• Good outcome: The outcome of viral meningitis is in general quite favorable, with infants and children making excellent recovery and experiencing minimal neurocognitive consequences. Sequelae are much rarer in patients with viral meningitis than in those with bacterial meningitis, especially in infants younger than 3 months. Even in patients with more severe neurological signs and symptoms, such as seizures, elevated ICP, or even coma, recovery was rapid and with no longterm sequelae. Infants older than 3 months at the time of infection did slightly worse in contrast to patients with bacterial meningitis.
  • Mild cognitive sequelae in infants < 3 months: In infants younger than 3 months of age at time of infection, there is a slightly higher chance of mild neurocognitive deficits, and neuropsychological testing may help to identify children who would benefit from developmental therapies.

Fungal Meningitis

  • Complicated infections: Complications of fungal meningitis include focal CNS infection, and refractory infection in the immunocompromised host (65).
  • Increased ICP: Increased ICP with or without hydrocephalus may occur with fungal meningitis, and this may require serial lumbar punctures or even shunting,
  • Outcome related to reason for susceptibility to infection: The outcome for patients with fungal meningitis is largely dependent on the underlying cause. Neonates who develop Candidal meningitis and are treated promptly may make excellent recoveries. In one recent series, although 35% of infants with Candida meningitis died, in only 12% of the total patients could death be related to the meningitis, as these infants died prior to the initiation of therapy of overwhelming sepsis (26). The remainder died of systemic complications of prematurity or bacterial sepsis, and no evidence of fungal disease was apparent at the time of death. Patients with HIV require lifelong maintenance therapy with fluconazole to prevent relapse.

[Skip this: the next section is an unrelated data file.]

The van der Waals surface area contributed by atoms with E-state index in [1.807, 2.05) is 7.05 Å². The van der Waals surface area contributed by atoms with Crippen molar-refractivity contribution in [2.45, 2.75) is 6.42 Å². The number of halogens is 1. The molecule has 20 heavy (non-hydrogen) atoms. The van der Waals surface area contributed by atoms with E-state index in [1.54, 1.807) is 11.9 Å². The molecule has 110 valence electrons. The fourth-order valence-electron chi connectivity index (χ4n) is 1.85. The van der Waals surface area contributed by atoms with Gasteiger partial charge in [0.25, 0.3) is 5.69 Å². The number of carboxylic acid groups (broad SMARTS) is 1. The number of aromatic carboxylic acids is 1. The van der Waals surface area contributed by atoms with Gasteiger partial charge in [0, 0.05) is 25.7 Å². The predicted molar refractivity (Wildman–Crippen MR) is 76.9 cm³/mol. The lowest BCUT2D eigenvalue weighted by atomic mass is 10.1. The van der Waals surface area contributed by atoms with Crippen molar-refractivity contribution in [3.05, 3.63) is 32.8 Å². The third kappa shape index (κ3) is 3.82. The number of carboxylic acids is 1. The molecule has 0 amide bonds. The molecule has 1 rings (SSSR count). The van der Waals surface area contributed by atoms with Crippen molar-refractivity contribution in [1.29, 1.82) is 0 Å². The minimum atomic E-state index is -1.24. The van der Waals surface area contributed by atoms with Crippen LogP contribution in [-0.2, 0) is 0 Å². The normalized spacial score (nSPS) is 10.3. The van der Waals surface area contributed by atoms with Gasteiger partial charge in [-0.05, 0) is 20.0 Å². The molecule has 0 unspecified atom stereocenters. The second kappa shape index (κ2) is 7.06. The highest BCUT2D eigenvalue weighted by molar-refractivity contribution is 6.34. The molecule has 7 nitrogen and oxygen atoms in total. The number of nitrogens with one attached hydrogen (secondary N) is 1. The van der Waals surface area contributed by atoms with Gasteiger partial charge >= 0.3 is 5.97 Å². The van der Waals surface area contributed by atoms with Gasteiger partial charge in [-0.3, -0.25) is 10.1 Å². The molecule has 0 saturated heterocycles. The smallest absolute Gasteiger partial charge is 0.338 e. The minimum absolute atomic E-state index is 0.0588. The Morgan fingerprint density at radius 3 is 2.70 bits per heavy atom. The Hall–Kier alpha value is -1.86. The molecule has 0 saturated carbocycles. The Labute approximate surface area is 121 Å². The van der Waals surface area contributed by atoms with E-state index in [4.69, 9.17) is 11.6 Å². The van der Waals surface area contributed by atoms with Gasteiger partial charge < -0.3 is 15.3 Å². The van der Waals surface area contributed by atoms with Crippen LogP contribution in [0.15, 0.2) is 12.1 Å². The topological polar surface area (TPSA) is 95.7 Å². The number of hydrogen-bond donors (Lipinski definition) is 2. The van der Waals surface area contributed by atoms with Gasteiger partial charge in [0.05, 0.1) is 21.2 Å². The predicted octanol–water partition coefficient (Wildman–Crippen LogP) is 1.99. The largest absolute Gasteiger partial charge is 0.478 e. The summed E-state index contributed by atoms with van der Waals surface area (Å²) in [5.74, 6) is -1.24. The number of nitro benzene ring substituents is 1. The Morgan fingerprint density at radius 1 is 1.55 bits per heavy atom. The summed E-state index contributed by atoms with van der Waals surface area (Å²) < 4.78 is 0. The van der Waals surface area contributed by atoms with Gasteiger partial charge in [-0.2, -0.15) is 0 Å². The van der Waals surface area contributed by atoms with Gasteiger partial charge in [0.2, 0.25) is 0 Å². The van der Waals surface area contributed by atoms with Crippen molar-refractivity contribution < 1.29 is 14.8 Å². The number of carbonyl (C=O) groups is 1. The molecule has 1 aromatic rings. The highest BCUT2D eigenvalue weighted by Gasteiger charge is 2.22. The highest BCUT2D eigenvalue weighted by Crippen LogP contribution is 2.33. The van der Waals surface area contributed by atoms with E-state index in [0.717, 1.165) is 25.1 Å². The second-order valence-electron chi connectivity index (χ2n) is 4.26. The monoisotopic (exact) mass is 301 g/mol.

• Cognition: In patients with ventriculitis due to shunt infection, the cognitive consequences can be quite severe, particularly after gram-negative infection.
  • Multiloculated hydrocephalus: Multiloculated hydrocephalus is common, requiring multiple surgical procedures to try to maintain communication of the various CSF cavities, often requiring ventriculoscopic procedures, and ultimately multiple shunt catheters.
  • See discussion in Shunt Infection and Postoperative Wound Infection chapters